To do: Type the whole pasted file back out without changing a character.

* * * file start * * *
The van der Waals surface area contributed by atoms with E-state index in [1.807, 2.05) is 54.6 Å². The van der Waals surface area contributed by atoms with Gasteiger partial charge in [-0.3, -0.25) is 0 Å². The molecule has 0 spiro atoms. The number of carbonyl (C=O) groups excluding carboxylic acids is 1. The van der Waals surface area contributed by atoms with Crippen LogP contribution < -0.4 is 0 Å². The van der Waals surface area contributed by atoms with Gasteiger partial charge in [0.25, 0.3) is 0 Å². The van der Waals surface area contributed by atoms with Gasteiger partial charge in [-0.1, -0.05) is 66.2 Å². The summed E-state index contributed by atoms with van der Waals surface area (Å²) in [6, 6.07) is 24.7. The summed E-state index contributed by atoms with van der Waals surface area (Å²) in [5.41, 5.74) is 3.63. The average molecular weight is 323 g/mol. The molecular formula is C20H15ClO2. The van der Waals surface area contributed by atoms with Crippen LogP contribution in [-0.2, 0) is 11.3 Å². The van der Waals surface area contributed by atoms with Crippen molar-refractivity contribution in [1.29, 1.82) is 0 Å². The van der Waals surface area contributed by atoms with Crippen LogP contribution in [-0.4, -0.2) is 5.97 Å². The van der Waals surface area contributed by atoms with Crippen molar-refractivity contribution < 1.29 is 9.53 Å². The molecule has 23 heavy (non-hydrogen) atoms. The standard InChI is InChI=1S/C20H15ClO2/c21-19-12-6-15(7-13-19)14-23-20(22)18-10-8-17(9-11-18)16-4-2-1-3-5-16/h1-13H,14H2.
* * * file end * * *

The van der Waals surface area contributed by atoms with E-state index in [1.807, 2.05) is 54.6 Å². The van der Waals surface area contributed by atoms with Gasteiger partial charge in [-0.3, -0.25) is 0 Å². The molecule has 0 spiro atoms. The number of carbonyl (C=O) groups excluding carboxylic acids is 1. The van der Waals surface area contributed by atoms with Crippen LogP contribution < -0.4 is 0 Å². The van der Waals surface area contributed by atoms with Gasteiger partial charge in [0.25, 0.3) is 0 Å². The van der Waals surface area contributed by atoms with Gasteiger partial charge in [-0.1, -0.05) is 66.2 Å². The summed E-state index contributed by atoms with van der Waals surface area (Å²) in [6, 6.07) is 24.7. The summed E-state index contributed by atoms with van der Waals surface area (Å²) in [5.41, 5.74) is 3.63. The average molecular weight is 323 g/mol. The molecular formula is C20H15ClO2. The van der Waals surface area contributed by atoms with Crippen LogP contribution in [-0.2, 0) is 11.3 Å². The van der Waals surface area contributed by atoms with Crippen molar-refractivity contribution in [1.29, 1.82) is 0 Å². The van der Waals surface area contributed by atoms with Crippen LogP contribution in [-0.4, -0.2) is 5.97 Å². The van der Waals surface area contributed by atoms with Crippen molar-refractivity contribution < 1.29 is 9.53 Å². The molecule has 23 heavy (non-hydrogen) atoms. The standard InChI is InChI=1S/C20H15ClO2/c21-19-12-6-15(7-13-19)14-23-20(22)18-10-8-17(9-11-18)16-4-2-1-3-5-16/h1-13H,14H2.